Following on from my previous post on Food Waste – some more thoughts on food waste that led me to think about how we produce food here in the UK and it’s eventual end.
The food waste discussion continued following Hugh Fearnley-Whittingstall ‘s second programme on BBC1. Hugh dramatically emphasised this by standing in front of a mountain of parsnips that fell outside of the supermarket’s cosmetic standards and one telling clip of a tractor turning carrots back into the soil. There’s more about this on his WasteNot web site.
30% of our food production is grown to be waste
Estimates vary but generally the agreed figure is that 30% of fruit and vegetables grown in the UK are wasted, they don’t make it onto the supermarket’s shelves. Add in the food dumped by the supermarkets and by us, the consumers, that’s perfectly fit to eat and I wouldn’t be surprised if the true waste figure overall is 50%.
Now I’ve never been an organic fanatic, I believe chemicals can have a place but the big arguments against organic farming have always been that it is less productive and more labour intensive. It’s too expensive for the masses and besides, we can’t produce enough organically, so they say.
The big benefits of organic growing are sustainability and safety. Sustainable means an improvement in the environment, a growing system that adds to the planet’s capital. Safe in that we’re not ingesting a cocktail of chemicals, many of which never existed before.
A rational answer to over-production
It strikes me in any rational society, we’d opt for less volume of production grown in a more sustainable, safe way and stop growing for the bin. And the additional labour would be creating jobs on farms or opportunities for small scale, even home surplus producers. When we pay people to sit on the dole, creating jobs and opportunities can’t be a bad thing.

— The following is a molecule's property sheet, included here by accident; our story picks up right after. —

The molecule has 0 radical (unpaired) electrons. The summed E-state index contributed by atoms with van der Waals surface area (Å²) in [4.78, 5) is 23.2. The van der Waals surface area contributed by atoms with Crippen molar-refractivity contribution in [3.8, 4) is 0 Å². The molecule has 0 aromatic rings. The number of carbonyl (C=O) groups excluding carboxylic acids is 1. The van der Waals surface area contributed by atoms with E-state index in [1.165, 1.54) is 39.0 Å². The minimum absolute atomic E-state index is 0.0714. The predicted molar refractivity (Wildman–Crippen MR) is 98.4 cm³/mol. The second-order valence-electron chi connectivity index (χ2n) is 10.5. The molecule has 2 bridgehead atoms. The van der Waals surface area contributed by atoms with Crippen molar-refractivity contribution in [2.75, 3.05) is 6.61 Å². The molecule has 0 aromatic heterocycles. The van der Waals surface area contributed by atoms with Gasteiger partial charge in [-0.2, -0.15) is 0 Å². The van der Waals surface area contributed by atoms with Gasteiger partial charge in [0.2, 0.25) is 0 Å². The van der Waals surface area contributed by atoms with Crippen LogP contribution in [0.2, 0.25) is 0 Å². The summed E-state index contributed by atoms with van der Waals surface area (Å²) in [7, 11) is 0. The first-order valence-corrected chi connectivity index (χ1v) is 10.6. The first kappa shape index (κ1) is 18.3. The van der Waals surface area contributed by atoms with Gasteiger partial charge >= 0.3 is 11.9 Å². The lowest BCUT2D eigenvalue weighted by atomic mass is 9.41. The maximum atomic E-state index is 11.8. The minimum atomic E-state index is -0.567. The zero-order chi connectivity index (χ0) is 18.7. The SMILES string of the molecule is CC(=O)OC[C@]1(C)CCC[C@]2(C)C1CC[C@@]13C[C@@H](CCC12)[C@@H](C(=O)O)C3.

Anaerobic Digesters Dark Side
Inevitably there will be waste and one clever way of recycling this waste is using an anaerobic digester. Like all good ideas, in essence it’s simple. Organic waste, which could be anything from slurry from a dairy farm to green waste and food waste is composted in a tank. This produces methane gas which is burnt as fuel to generate electricity. Once the process is finished, the remaining compost material is returned to the land as a valuable compost and fertiliser.
The economics of this don’t work though. The cost of the plant and the labour of filling it with organic material are greater than the value of the electricity it produces. So the government steps in with a subsidy and pays a feed in tariff. This makes the plant financially attractive, which is why the UK has over 250 plants in operation now.
The investment required for a typical 300kW installation is around a million pounds but the payback period is around 7 to 10 years. That’s 10% plus, a lot better than most investments.
That sounds great until you realise the subsidies are high enough to make it worth some farmers growing biomass such as maize to go straight to digester. Maize growing has environmental issues of its own. Unless very carefully managed (on a farming scale) it can cause soil erosion. And all this takes land out of food production which isn’t so clever.